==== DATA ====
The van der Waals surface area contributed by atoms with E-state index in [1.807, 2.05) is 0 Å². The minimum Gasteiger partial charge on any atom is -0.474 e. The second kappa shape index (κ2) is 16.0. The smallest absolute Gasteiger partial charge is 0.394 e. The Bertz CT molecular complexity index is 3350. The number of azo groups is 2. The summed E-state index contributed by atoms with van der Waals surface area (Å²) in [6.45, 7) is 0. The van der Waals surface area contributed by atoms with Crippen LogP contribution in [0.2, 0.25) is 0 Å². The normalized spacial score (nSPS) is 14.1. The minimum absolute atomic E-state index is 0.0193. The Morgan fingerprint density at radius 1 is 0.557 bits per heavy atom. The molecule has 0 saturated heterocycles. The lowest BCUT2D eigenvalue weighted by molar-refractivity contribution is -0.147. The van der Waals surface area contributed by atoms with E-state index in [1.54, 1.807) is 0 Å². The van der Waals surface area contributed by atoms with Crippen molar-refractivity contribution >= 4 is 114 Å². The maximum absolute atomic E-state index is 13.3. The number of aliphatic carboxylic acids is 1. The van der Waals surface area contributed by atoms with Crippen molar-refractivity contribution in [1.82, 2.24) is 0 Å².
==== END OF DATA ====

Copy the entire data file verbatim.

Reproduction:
The van der Waals surface area contributed by atoms with E-state index in [1.807, 2.05) is 0 Å². The minimum Gasteiger partial charge on any atom is -0.474 e. The second kappa shape index (κ2) is 16.0. The smallest absolute Gasteiger partial charge is 0.394 e. The Bertz CT molecular complexity index is 3350. The number of azo groups is 2. The summed E-state index contributed by atoms with van der Waals surface area (Å²) in [6.45, 7) is 0. The van der Waals surface area contributed by atoms with Crippen LogP contribution in [0.2, 0.25) is 0 Å². The normalized spacial score (nSPS) is 14.1. The minimum absolute atomic E-state index is 0.0193. The Morgan fingerprint density at radius 1 is 0.557 bits per heavy atom. The molecule has 0 saturated heterocycles. The lowest BCUT2D eigenvalue weighted by molar-refractivity contribution is -0.147. The van der Waals surface area contributed by atoms with E-state index in [1.54, 1.807) is 0 Å². The van der Waals surface area contributed by atoms with Crippen molar-refractivity contribution >= 4 is 114 Å². The maximum absolute atomic E-state index is 13.3. The number of aliphatic carboxylic acids is 1. The van der Waals surface area contributed by atoms with Crippen molar-refractivity contribution in [1.82, 2.24) is 0 Å².